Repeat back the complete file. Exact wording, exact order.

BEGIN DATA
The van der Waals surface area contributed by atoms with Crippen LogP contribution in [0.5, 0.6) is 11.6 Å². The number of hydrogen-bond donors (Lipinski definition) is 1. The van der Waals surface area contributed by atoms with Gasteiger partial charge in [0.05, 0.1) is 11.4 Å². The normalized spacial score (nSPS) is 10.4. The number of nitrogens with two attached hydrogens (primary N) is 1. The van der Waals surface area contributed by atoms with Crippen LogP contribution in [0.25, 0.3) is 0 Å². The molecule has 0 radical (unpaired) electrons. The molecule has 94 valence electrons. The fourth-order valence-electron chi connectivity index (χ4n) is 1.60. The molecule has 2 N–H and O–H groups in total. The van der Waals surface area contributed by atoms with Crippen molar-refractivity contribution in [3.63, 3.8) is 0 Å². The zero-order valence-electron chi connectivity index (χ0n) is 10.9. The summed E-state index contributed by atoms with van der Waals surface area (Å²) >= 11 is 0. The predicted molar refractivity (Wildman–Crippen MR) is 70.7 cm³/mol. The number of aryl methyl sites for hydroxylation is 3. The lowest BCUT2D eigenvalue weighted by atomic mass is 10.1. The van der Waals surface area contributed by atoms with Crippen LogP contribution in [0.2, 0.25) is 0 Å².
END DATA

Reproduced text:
The van der Waals surface area contributed by atoms with Crippen LogP contribution in [0.5, 0.6) is 11.6 Å². The number of hydrogen-bond donors (Lipinski definition) is 1. The van der Waals surface area contributed by atoms with Gasteiger partial charge in [0.05, 0.1) is 11.4 Å². The normalized spacial score (nSPS) is 10.4. The number of nitrogens with two attached hydrogens (primary N) is 1. The van der Waals surface area contributed by atoms with Crippen LogP contribution in [0.25, 0.3) is 0 Å². The molecule has 0 radical (unpaired) electrons. The molecule has 94 valence electrons. The fourth-order valence-electron chi connectivity index (χ4n) is 1.60. The molecule has 2 N–H and O–H groups in total. The van der Waals surface area contributed by atoms with Crippen molar-refractivity contribution in [3.63, 3.8) is 0 Å². The zero-order valence-electron chi connectivity index (χ0n) is 10.9. The summed E-state index contributed by atoms with van der Waals surface area (Å²) >= 11 is 0. The predicted molar refractivity (Wildman–Crippen MR) is 70.7 cm³/mol. The number of aryl methyl sites for hydroxylation is 3. The lowest BCUT2D eigenvalue weighted by atomic mass is 10.1. The van der Waals surface area contributed by atoms with Crippen LogP contribution in [0.2, 0.25) is 0 Å².